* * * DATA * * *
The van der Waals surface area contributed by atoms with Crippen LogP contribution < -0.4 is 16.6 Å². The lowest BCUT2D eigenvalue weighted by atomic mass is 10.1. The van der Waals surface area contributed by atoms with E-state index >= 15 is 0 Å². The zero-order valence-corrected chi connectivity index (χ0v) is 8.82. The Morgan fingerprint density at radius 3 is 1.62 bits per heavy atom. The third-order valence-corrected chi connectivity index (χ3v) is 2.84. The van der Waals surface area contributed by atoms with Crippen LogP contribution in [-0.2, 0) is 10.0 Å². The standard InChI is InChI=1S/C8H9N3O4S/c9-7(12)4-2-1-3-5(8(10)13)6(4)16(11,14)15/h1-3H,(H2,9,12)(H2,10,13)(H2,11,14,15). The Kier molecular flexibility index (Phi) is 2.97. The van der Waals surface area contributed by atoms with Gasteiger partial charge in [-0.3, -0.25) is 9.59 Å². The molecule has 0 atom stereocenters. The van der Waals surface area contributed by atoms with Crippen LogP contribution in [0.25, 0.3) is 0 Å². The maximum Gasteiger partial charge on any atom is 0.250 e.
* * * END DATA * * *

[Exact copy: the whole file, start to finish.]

The van der Waals surface area contributed by atoms with Crippen LogP contribution < -0.4 is 16.6 Å². The lowest BCUT2D eigenvalue weighted by atomic mass is 10.1. The van der Waals surface area contributed by atoms with E-state index >= 15 is 0 Å². The zero-order valence-corrected chi connectivity index (χ0v) is 8.82. The Morgan fingerprint density at radius 3 is 1.62 bits per heavy atom. The third-order valence-corrected chi connectivity index (χ3v) is 2.84. The van der Waals surface area contributed by atoms with Crippen LogP contribution in [-0.2, 0) is 10.0 Å². The standard InChI is InChI=1S/C8H9N3O4S/c9-7(12)4-2-1-3-5(8(10)13)6(4)16(11,14)15/h1-3H,(H2,9,12)(H2,10,13)(H2,11,14,15). The Kier molecular flexibility index (Phi) is 2.97. The van der Waals surface area contributed by atoms with Gasteiger partial charge in [-0.3, -0.25) is 9.59 Å². The molecule has 0 atom stereocenters. The van der Waals surface area contributed by atoms with Crippen LogP contribution in [0.25, 0.3) is 0 Å². The maximum Gasteiger partial charge on any atom is 0.250 e.